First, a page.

Thank you so much. It was such a fun interview to conduct. It was a little awkward, oddly, because it was like I was stepping out of the daughter role and into the writer role for my parents. But I’m so glad I did it! It was so much fun!

  • Reply
    Christina
    January 18, 2017 at 7:09 am

    It’s a blessing to have family that supports you in whatever you choose to do in life. Not all parents are that accomodating. I’m curious to know how close you got to the bear in Alaska. That photo looks like you were right next to it.

    • Reply
      Paige Wunder
      January 19, 2017 at 3:34 pm

      It truly is a blessing! The bear was actually in Wyoming, on the way to Alaska (my dad and I drove there from Missouri), but we were VERY close. We had woken up early to drive to part of Yellowstone and saw that mama along with two cubs down in a valley. We pulled over to take pictures and watch them. Through our cameras we didn’t realize how close they were getting until we put them down. We were about 6 feet away. Luckily, we were able to jump back in the car. This bear sat right next to my car window and ate flowers (where this was taken from) about 2-3 feet away!

  • Reply
    Holly
    January 18, 2017 at 10:47 am

    That’s a really cute post! Great idea!

    • Reply
      Paige Wunder
      January 19, 2017 at 3:37 pm

      Thanks, Holly! I hope you’re doing well! I may be coming by your bakery in 2018! <3 <3 <3

  • Reply
    nycgingeronthego
    January 18, 2017 at 1:05 pm

    Sounds like your parents have a good sense of humor, but you still gave them quite a fright. My mom hates that I travel but she knows she can’t stop me so at least we don’t fight about it. She was never much of a traveler herself though.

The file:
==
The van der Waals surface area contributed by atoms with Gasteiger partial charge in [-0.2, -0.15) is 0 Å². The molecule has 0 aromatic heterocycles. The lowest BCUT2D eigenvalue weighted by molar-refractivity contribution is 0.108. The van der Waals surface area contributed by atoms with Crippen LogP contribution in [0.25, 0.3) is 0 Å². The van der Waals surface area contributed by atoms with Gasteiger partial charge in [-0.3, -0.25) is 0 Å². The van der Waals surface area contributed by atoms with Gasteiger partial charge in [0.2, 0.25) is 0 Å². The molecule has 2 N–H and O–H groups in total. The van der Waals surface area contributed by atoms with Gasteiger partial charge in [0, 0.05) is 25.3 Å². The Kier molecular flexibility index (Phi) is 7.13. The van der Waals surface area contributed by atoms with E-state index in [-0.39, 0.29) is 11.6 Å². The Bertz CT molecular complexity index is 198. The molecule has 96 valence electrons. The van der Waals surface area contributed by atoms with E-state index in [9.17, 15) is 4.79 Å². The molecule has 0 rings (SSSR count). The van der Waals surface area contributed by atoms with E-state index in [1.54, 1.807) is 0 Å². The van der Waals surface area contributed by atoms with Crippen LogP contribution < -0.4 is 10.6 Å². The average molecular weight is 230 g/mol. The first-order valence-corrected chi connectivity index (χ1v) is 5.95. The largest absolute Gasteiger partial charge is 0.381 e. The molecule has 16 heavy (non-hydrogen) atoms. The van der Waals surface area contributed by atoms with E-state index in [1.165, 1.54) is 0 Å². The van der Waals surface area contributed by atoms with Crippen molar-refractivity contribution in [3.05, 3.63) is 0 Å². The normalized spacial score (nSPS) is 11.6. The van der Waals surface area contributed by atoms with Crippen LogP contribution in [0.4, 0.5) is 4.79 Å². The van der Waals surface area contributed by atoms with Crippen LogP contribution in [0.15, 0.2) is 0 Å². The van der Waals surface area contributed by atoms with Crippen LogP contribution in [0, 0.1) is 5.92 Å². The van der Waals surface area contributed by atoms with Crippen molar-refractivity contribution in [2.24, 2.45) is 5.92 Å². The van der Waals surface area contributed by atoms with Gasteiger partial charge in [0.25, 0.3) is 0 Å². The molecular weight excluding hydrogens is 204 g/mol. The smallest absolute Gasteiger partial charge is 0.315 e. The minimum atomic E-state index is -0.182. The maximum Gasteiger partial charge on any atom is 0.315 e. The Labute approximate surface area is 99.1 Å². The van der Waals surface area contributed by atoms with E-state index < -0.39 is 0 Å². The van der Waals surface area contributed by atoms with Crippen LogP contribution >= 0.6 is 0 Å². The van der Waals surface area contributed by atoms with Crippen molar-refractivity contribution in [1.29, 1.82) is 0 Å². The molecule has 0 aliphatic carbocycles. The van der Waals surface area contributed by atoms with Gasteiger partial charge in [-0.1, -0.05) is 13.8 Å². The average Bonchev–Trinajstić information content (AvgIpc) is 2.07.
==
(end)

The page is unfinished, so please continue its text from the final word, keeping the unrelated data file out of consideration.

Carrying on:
• Reply
      Paige Wunder
      January 19, 2017 at 3:43 pm

      I definitely terrified them. I feel so bad because I didn’t even think of how that looked to them! It’s very true that it’s a great thing that you and your mom don’t fight about travels; that would be the worst!

  • Reply
    lydia@lifeuntraveled
    January 18, 2017 at 1:06 pm

    It’s so great that your parents stood by your decision to travel and still support you to this day. Kudos to them!

    • Reply
      Paige Wunder
      January 19, 2017 at 3:47 pm

      It’s truly a blessing. They’re fantastic!

  • Reply
    Sarah Kim
    January 18, 2017 at 2:14 pm

    I love this interview! The part about you getting dragged out for the Thai New Year is hilarious. I can tell how that would be scary from your parents’ end! I love how you appreciate your parents so much. Mine both died by the time I was 10 so when people appreciate their parents, it makes me happy 🙂

    • Reply
      Paige Wunder
      January 19, 2017 at 3:48 pm

      I definitely got an earful for that one! I’m so sorry that you lost your parents so young, but I know you’re making them proud still. Xx

  • Reply
    TalesOfABackpacker🌍 (@clairesturz)
    January 18, 2017 at 5:08 pm

    Aww this was so sweet, it brought a tear to my eye! I am very lucky to have the support of my parents when I travel, and I know they were terrified when I first left. They’re not surprised at all now when I tell them I’m off again, but they will always worry I think – natural parent tendancy I suppose – thankfully whatsapp has made it much easier to keep in touch now than when I had to call a landline to speak to them!

    • Reply